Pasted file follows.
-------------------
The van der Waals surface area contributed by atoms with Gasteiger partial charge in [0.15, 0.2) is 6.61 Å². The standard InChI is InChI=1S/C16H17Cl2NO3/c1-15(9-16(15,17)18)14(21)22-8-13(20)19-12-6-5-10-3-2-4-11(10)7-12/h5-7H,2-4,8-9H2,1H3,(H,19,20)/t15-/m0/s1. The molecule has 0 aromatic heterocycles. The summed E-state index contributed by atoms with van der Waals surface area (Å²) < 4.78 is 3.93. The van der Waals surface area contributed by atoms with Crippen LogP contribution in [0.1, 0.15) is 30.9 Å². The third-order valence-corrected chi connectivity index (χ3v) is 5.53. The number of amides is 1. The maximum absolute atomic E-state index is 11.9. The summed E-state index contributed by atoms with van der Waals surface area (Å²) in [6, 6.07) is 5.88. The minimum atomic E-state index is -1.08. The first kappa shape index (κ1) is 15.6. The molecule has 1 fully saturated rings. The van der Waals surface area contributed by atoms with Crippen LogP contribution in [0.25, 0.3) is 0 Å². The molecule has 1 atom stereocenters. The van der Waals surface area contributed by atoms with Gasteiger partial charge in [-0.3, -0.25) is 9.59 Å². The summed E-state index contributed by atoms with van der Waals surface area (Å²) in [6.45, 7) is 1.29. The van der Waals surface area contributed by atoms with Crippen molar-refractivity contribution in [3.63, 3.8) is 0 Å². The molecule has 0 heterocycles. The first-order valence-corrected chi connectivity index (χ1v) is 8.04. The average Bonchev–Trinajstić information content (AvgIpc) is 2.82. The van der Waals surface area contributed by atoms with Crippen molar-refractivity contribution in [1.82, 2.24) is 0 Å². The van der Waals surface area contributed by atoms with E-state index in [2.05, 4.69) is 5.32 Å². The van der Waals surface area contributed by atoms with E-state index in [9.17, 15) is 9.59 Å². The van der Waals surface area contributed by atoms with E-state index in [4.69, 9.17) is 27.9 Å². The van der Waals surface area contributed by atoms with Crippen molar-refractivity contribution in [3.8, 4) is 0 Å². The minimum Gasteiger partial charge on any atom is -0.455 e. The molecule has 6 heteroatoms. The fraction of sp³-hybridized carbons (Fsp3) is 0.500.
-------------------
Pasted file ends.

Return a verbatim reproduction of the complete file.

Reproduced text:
The van der Waals surface area contributed by atoms with Gasteiger partial charge in [0.15, 0.2) is 6.61 Å². The standard InChI is InChI=1S/C16H17Cl2NO3/c1-15(9-16(15,17)18)14(21)22-8-13(20)19-12-6-5-10-3-2-4-11(10)7-12/h5-7H,2-4,8-9H2,1H3,(H,19,20)/t15-/m0/s1. The molecule has 0 aromatic heterocycles. The summed E-state index contributed by atoms with van der Waals surface area (Å²) < 4.78 is 3.93. The van der Waals surface area contributed by atoms with Crippen LogP contribution in [0.1, 0.15) is 30.9 Å². The third-order valence-corrected chi connectivity index (χ3v) is 5.53. The number of amides is 1. The maximum absolute atomic E-state index is 11.9. The summed E-state index contributed by atoms with van der Waals surface area (Å²) in [6, 6.07) is 5.88. The minimum atomic E-state index is -1.08. The first kappa shape index (κ1) is 15.6. The molecule has 1 fully saturated rings. The van der Waals surface area contributed by atoms with Crippen LogP contribution in [0.25, 0.3) is 0 Å². The molecule has 1 atom stereocenters. The van der Waals surface area contributed by atoms with Gasteiger partial charge in [-0.3, -0.25) is 9.59 Å². The summed E-state index contributed by atoms with van der Waals surface area (Å²) in [6.45, 7) is 1.29. The van der Waals surface area contributed by atoms with Crippen molar-refractivity contribution in [3.63, 3.8) is 0 Å². The molecule has 0 heterocycles. The first-order valence-corrected chi connectivity index (χ1v) is 8.04. The average Bonchev–Trinajstić information content (AvgIpc) is 2.82. The van der Waals surface area contributed by atoms with Crippen molar-refractivity contribution in [1.82, 2.24) is 0 Å². The van der Waals surface area contributed by atoms with E-state index in [2.05, 4.69) is 5.32 Å². The van der Waals surface area contributed by atoms with E-state index in [9.17, 15) is 9.59 Å². The van der Waals surface area contributed by atoms with E-state index in [4.69, 9.17) is 27.9 Å². The van der Waals surface area contributed by atoms with Crippen molar-refractivity contribution in [3.8, 4) is 0 Å². The minimum Gasteiger partial charge on any atom is -0.455 e. The molecule has 6 heteroatoms. The fraction of sp³-hybridized carbons (Fsp3) is 0.500.